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Animated Edition - Winter 2017/18
Wolf Pack called into light
Executive Producer Belinda McElhinney hunts down a couple of members of Barrowland Ballet’s intergenerational company, Wolf Pack 

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Image: Jennifer Bruce, Mairi Campbell and Irene Kelso from left to right. Photo: Brian Hartley.
Jennifer Bruce, Mairi Campbell and Irene Kelso from left to right. Photo: Brian Hartley.
Barrowland Ballet is one of Scotland’s most successful contemporary dance companies. Based in Glasgow, it is built around the artistic work of choreographer Natasha Gilmore. Our dance theatre performances for children and adults tour nationally and internationally. Alongside the company’s professional work we have a focus on producing participatory performance projects; for us the two are interdependent with one inspiring the other. We work with the same creative team on both our professional and community projects. In August 2016 we launched Wolf Pack, our free intergenerational company in Glasgow for participants aged 7 to 90-years-old. The company meets weekly and devises pieces with Natasha to be performed at various venues and festivals. They have also just made a short film, Wolf Pack, that premièred in December.

Davey Anderson, a participant says: “We’re backstage at Tramway, waiting to go on. A big gang of us. Primary school kids, teenagers, young adults, parents and seniors. All together. Warming up, stretching our limbs, getting focused. The atmosphere is electric. Everyone is buzzing. Then we get called to the stage and we stand impossibly still in the wings, holding our collective breath in the darkness until the music begins, calling the wolf pack out into the light.

“When I first took my daughter Rosa along to Barrowland Ballet’s Intergenerational company workshops on a Tuesday night, I thought it might be a fun, active thing to do together. I didn’t realise how transformative it would be for us both. Rosa can be a little anxious in new social settings. I’m also quite shy. Neither of us were used to expressing ourselves through contemporary dance. We might have felt awkward, vulnerable and exposed. But right from the beginning the atmosphere was warm, encouraging and supportive. Then, as time went on, we began to feel like we have a valuable contribution to make to the process, as authors of our own choreographic material and members of an ensemble that’s bigger than the sum of its parts.

“It has been wonderful for me to spend time with Rosa, not in our usual roles as parent and child but as dance partners and creative collaborators. It has also been a privilege to be part of the amazing community that has emerged from the ‘intergen’ company. We are a very diverse group of people in terms of age and life experience but we feel a strong sense of collective identity. Rosa has made some lasting new friendships and I’ve widened my social circle too. Taking part has made us more confident, taught us new skills, rekindled a love of dance for me and sparked a new passion in Rosa.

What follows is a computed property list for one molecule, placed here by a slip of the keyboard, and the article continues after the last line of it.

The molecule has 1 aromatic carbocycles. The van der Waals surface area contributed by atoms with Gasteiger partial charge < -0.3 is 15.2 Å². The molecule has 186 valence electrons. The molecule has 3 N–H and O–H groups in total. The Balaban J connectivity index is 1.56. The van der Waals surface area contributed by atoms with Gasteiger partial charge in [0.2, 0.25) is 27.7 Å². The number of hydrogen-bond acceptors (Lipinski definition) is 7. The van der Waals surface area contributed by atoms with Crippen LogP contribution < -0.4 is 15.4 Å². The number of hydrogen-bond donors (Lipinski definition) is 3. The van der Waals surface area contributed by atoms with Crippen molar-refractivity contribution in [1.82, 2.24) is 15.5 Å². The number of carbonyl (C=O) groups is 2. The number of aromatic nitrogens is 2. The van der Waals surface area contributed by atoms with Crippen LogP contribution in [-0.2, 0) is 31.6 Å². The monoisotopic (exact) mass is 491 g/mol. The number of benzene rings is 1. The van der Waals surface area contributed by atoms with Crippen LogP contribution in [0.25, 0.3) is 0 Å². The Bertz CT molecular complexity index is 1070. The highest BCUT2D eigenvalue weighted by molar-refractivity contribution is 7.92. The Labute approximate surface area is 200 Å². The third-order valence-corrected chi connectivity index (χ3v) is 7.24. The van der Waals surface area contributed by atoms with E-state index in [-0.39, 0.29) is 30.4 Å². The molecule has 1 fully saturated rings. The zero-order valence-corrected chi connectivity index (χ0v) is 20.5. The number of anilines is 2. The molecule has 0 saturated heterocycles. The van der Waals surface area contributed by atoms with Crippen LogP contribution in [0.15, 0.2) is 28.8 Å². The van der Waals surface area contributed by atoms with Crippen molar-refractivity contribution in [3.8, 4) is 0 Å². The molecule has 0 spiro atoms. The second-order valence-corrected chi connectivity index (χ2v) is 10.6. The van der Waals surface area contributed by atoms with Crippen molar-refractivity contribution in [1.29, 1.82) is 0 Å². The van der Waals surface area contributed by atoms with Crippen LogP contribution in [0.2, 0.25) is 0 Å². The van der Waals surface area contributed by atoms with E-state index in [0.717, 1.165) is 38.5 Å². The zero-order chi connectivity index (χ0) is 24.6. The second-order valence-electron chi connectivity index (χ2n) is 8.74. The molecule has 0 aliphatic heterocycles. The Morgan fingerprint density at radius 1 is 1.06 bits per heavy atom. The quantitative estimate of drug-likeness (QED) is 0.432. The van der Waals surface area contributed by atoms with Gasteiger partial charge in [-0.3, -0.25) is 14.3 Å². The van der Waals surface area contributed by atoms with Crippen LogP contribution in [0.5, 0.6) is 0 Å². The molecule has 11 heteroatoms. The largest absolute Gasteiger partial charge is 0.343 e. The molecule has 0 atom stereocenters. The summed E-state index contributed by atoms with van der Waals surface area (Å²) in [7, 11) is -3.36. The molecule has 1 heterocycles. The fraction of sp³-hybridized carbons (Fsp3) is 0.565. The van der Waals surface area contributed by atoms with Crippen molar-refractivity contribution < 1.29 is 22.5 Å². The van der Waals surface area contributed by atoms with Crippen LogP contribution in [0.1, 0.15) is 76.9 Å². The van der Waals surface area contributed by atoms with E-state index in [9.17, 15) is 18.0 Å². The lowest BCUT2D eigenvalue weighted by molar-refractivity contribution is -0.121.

“It’s enlivening to be in the room with Natasha and the fantastic dancers of Barrowland Ballet. It never feels like there’s a divide between the professional dancers and the community participants, or between the adults and the young people. There is no hierarchy. We are all part of the same gang, working together as equals towards a common goal.

“I think Barrowland Ballet has done something very special in creating this safe space for us all to come together and play, which is so rare and precious. The People Dancing conference was a brilliant opportunity for us to share that energy with a bigger group of fellow travellers from around the world.

“We feel very proud of what we achieved. Sharing the work with an international audience at Tramway, our favourite performance venue in Glasgow, was a dream.”

Irene Kelso, another Wolf Pack participant adds: “First of all I need to say that dancing with Barrowland Ballet’s Intergenerational company is always a joy and a privilege. There is something very special about being part of this vibrant, supportive group and I want to say how much I appreciate it. Strangely enough I was much more nervous about this performance than I was when we danced the whole Wolves show at Tramway, in March. I found it difficult to hear exactly where my spin came in my duet. The spin was a visual cue for other dancers and in my mind I probably made it more important than it really was and so made it even more difficult. There was much less pressure during the rest of the performance because I was just a part of the big picture. Like a moving cog in a wheel – running, walking, circling, reversing, watching, always focused, all moving together, all dependent on one another. That is the joy of dancing with this group.”

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Animated: Winter 2017/18